3D Print Your Own Furniture
It seems that the flexibility of 3D printing knows no bounds. We have seen plastic, foodstuffs, metal and even human tissue all adapted to be manipulated by the 3D printing technology revolution and now even wood and brick are included in the ever growing list of printable media.
LAYWOO-D3 is a printable wood designed for use with reprap-based 3D printers. The wood/polymer composite which forms the FDM filament is incredibly realistic and even boasts its own annual rings. The finished articles not only look like real wood, they smell like it too!
LAYWOO-D3 was created in Germany by Kai Parthy of CC Products. The filament contains 40% recycled wood which is then combined with polymer binders. This means it can be melted and extruded in the same way as every other generally available 3D filament in today’s marketplace. You can also change the colour and shade of the finished product depending on the temperature of the extrusion head on your printer. You can even create a stunningly natural finish with extraordinary gradient effects by varying the heat on the head during the printing process.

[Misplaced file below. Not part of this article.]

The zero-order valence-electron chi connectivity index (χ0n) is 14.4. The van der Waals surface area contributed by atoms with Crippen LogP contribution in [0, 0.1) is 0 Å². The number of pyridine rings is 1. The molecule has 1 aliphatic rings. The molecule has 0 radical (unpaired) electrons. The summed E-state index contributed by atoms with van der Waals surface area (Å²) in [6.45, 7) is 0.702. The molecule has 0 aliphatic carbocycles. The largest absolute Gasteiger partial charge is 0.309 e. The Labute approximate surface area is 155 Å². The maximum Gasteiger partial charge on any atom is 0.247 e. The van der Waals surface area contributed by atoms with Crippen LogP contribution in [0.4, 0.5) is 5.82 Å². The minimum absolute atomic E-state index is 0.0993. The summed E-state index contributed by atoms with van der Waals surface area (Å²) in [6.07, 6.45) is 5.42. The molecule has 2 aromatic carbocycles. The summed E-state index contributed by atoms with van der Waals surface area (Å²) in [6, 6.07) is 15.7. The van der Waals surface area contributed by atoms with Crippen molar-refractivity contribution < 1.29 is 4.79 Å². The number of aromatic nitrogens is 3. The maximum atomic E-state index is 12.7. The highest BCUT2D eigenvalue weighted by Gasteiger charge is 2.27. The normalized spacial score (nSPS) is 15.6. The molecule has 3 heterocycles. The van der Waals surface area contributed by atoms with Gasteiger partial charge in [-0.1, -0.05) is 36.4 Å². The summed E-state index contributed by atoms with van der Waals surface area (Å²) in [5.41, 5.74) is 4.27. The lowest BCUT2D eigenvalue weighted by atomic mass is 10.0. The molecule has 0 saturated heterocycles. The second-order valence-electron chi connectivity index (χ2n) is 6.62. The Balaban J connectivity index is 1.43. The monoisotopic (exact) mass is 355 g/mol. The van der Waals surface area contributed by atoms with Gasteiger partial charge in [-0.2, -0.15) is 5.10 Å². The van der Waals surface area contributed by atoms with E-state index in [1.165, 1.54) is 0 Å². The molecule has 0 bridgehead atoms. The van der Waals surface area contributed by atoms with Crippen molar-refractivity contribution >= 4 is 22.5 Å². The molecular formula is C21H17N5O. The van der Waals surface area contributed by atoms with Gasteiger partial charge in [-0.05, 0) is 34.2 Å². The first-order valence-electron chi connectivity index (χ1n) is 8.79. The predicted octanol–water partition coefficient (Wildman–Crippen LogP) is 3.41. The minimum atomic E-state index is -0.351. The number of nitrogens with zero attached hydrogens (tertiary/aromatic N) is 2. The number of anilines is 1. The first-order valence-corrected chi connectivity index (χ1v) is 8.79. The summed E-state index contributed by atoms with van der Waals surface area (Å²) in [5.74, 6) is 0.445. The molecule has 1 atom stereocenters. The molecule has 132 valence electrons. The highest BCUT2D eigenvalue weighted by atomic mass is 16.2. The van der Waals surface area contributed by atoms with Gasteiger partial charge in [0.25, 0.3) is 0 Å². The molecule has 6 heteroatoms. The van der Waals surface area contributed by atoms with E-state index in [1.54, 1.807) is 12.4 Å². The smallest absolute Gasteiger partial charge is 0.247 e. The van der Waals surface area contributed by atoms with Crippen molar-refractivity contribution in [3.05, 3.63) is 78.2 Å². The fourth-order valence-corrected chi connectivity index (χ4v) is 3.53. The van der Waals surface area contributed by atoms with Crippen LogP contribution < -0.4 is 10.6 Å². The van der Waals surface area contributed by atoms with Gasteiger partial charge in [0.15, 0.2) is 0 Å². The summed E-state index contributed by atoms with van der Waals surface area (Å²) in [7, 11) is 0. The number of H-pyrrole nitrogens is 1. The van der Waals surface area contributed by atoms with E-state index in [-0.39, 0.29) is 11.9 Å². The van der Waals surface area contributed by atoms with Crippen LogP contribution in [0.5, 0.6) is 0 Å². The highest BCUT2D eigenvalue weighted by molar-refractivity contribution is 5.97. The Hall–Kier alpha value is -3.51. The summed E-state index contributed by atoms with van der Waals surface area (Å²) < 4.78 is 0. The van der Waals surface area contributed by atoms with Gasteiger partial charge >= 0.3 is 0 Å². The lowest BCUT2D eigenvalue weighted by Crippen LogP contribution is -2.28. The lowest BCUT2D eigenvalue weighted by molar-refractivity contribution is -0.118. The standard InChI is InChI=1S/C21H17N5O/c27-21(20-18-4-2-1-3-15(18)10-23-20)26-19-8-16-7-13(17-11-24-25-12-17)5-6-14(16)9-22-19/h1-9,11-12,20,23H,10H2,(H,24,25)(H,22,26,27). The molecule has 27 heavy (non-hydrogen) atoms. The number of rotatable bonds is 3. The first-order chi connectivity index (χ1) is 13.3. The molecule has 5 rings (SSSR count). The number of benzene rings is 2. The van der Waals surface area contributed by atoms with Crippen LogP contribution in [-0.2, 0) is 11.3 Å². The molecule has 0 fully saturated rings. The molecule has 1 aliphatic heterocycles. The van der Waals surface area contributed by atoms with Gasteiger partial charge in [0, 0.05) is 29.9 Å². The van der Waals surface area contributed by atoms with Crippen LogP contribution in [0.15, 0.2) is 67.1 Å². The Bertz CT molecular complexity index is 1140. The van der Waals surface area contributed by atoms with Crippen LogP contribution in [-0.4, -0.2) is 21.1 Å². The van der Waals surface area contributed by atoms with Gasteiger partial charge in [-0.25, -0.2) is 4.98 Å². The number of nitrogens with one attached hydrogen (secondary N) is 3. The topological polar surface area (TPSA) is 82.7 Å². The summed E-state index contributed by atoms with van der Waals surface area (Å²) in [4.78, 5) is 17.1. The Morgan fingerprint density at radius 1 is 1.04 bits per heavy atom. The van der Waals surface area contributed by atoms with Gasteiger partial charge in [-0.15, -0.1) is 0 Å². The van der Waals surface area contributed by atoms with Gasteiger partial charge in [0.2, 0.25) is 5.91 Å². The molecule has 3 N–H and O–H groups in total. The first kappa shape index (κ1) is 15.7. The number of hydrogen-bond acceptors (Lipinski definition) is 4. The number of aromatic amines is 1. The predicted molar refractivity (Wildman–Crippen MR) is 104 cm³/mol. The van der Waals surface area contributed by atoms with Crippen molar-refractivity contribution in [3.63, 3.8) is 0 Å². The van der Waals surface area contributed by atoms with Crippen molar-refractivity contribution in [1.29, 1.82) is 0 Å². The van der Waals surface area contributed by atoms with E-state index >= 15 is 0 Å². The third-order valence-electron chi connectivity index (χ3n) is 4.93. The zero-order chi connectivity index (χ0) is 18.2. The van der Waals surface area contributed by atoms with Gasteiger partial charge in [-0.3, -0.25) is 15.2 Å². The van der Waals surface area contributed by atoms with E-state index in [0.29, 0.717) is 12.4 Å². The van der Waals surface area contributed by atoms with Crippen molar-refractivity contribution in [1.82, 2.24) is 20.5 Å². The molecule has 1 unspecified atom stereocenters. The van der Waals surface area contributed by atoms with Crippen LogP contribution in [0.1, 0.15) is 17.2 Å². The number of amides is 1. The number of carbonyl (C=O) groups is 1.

The new product has a number of very useful features too. It does not warp at all either during the process or following completion; nor does it shrink and you don’t even need a heated bed whilst printing your object.
The cost of the new wood-look filament, as with most stuff that’s new to the market, is a little on the high side with $20 buying you just about 17 ozs worth of the wonder stuff. This clearly makes printing a whole new set of bedroom furniture a tad on the pricey side, but no doubt this figure will come down in due course when the initial novelty value wears off.
The latest creation from Mr Parthy is LAYBRICK. This is a rough filament and as you might expect has many of the same qualities as its similarly-named wood based cousin although it is specifically designed for use with maxi-sized 3D printers intended for landscaping and architectural modeling products. Instead of wooden-look objects, the final result is designed to resemble sandstone when the highest temperature setting is used. Smoother finishes can be achieved by reducing the temperature during printing.
Although the product is very new to the market and still in the developmental stage, it’s still suitable for experimental work. Who knows, in five years’ time we could be printing our own luxury homes and not only that, we could even furnish them with a whole range of 3D printed, self-designed bespoke wooden furniture too.
About Alison Page
Alison is a small business owner, freelance writer, author and dressage judge. She has degrees in Equine Science and Business Studies. Read her full story at http://www.theladywriter.co.uk